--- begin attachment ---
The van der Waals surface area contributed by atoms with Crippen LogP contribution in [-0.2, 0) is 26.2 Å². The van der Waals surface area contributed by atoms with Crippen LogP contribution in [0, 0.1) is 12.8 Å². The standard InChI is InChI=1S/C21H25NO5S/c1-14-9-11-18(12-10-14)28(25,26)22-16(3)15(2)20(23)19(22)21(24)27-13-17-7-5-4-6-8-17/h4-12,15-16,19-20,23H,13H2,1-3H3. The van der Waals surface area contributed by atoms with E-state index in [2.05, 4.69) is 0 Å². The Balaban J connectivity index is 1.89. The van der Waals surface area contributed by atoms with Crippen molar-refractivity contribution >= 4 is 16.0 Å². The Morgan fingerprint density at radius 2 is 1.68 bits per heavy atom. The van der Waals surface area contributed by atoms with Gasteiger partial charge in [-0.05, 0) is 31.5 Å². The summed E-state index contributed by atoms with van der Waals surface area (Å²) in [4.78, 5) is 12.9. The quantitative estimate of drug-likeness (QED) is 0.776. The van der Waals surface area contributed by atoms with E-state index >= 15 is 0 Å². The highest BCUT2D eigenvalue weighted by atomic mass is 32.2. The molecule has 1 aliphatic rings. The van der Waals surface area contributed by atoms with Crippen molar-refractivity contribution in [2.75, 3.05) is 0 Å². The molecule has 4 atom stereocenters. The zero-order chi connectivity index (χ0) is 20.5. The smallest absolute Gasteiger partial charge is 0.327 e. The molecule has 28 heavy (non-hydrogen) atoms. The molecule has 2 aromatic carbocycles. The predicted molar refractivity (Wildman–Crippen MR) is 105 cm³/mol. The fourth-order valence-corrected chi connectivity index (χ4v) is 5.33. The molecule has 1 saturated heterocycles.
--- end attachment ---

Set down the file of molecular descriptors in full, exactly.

The van der Waals surface area contributed by atoms with Crippen LogP contribution in [-0.2, 0) is 26.2 Å². The van der Waals surface area contributed by atoms with Crippen LogP contribution in [0, 0.1) is 12.8 Å². The standard InChI is InChI=1S/C21H25NO5S/c1-14-9-11-18(12-10-14)28(25,26)22-16(3)15(2)20(23)19(22)21(24)27-13-17-7-5-4-6-8-17/h4-12,15-16,19-20,23H,13H2,1-3H3. The van der Waals surface area contributed by atoms with E-state index in [2.05, 4.69) is 0 Å². The Balaban J connectivity index is 1.89. The van der Waals surface area contributed by atoms with Crippen molar-refractivity contribution >= 4 is 16.0 Å². The Morgan fingerprint density at radius 2 is 1.68 bits per heavy atom. The van der Waals surface area contributed by atoms with Gasteiger partial charge in [-0.05, 0) is 31.5 Å². The summed E-state index contributed by atoms with van der Waals surface area (Å²) in [4.78, 5) is 12.9. The quantitative estimate of drug-likeness (QED) is 0.776. The van der Waals surface area contributed by atoms with E-state index >= 15 is 0 Å². The highest BCUT2D eigenvalue weighted by atomic mass is 32.2. The molecule has 1 aliphatic rings. The van der Waals surface area contributed by atoms with Crippen molar-refractivity contribution in [2.75, 3.05) is 0 Å². The molecule has 4 atom stereocenters. The zero-order chi connectivity index (χ0) is 20.5. The smallest absolute Gasteiger partial charge is 0.327 e. The molecule has 28 heavy (non-hydrogen) atoms. The molecule has 2 aromatic carbocycles. The predicted molar refractivity (Wildman–Crippen MR) is 105 cm³/mol. The fourth-order valence-corrected chi connectivity index (χ4v) is 5.33. The molecule has 1 saturated heterocycles.